I've just returned from Brittany.
Now I accept that after five return trips in seven months, and this having been my, what, must be nearing fifty trips in all since 1998, so I accept that after so many crossings I should feel a little less-than excited by the whole ferry experience, and I am somewhat jaded now, but ...
As usual I arrived in good time. I feel it is polite and reasonable to arrive in good time so that the ferry company can process my paper work and line me up for boarding in an orderly manner. Better for them, not so good for me.
As usual I was waved to the queue for small cars. As usual I took my place, switched off the engine and prepared to be patient.
As usual I waited and I waited and I waited.
And as usual other cars arrived after me, some of them an hour after me, and as usual they drove past me and to the boarding point.
And as usual I waited and I waited and then I was waved through and stopped to be checked and searched, which does not concern me, not at all, security is important. So I was questioned and my car was searched and then I was told to drive to the boarding point.
And as usual there I waited and I waited and I waited some more.
And as usual other cars appeared and drove past me and onto the ferry.
Four other lines of cars drove onto the ferry.
And some camper vans and motorbikes, and a couple of white vans.
And as usual I waited and I waited and I waited .
Finally, after a wait totalling some 2 hours, and there being only five cars left to board, I was waved forward and signalled to board.
I drove onto the ferry and was pointed to The Ramp to Deck 5. The one that terrifies me, the one that I repeatedly ask not to have to use, the one that I hate more than I can say. While the three cars behind me headed for the smaller ramp.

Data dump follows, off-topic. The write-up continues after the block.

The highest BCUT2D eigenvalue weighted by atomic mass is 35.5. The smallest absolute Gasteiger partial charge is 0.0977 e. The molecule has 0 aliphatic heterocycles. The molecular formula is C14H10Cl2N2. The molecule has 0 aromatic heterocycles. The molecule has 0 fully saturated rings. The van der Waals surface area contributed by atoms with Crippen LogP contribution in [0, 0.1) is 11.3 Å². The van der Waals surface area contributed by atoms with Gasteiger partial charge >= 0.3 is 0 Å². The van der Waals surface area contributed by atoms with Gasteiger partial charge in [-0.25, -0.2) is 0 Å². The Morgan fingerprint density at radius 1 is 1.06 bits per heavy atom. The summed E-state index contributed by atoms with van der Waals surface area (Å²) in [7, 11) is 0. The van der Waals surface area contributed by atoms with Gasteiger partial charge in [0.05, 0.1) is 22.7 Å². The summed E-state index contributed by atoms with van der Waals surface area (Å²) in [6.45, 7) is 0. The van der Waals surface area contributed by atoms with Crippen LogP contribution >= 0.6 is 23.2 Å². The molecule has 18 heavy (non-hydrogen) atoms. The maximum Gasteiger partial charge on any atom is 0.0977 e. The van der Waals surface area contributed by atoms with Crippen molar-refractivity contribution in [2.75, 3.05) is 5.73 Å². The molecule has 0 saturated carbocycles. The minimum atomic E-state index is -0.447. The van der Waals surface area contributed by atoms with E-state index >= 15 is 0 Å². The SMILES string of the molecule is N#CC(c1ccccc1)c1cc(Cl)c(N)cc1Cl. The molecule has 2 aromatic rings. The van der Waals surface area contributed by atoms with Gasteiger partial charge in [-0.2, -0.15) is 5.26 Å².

And so I proceeded up The Ramp until, almost as the top, I was told to stop and to park,
On The Ramp.
ON THE RAMP.
And there I parked,
On The Ramp.
ON THE RAMP.
And when we arrived in St Malo guess whose car was the very last to leave the ferry?
The very last to leave the ferry.
Yep, that's right, the little blue Corsa that had been left on The Ramp.
I was the fourth to last to board and the very last to leave.
Now, I know that Brittany Ferries have quite a challenge to load all of the lorries and camper vans, the caravans and boats, the bikes and cars. I know it takes time and skill to cram everyone on board. I know that there are times when delays will occur. I know that someone will have to be last on and someone will have to be last off.
But why does that someone always have to be me?
I am seriously considering my options for my next trip to France.
This could be the end of a long relationship with Le Bretagne.
I booked another crossing for November.
It's important when one has a house in a small French commune to be present for certain events, such as the 11th November parade from the war memorial, round the church and back again to listen to the mayor read her speech.
But, this time Brittany Ferries, this time a certain French Corsa will be rocking up 46 minutes before the ferry is due to set sail which is, I believe, the latest that once can do so and still catch the boat.
No more sitting waiting for 3 hours while everyone else drives on ahead of me.
No more frustration as late-arrivals zoom past with a supercilious smile in my direction.
No more stress.
I will arrive just in time and no earlier.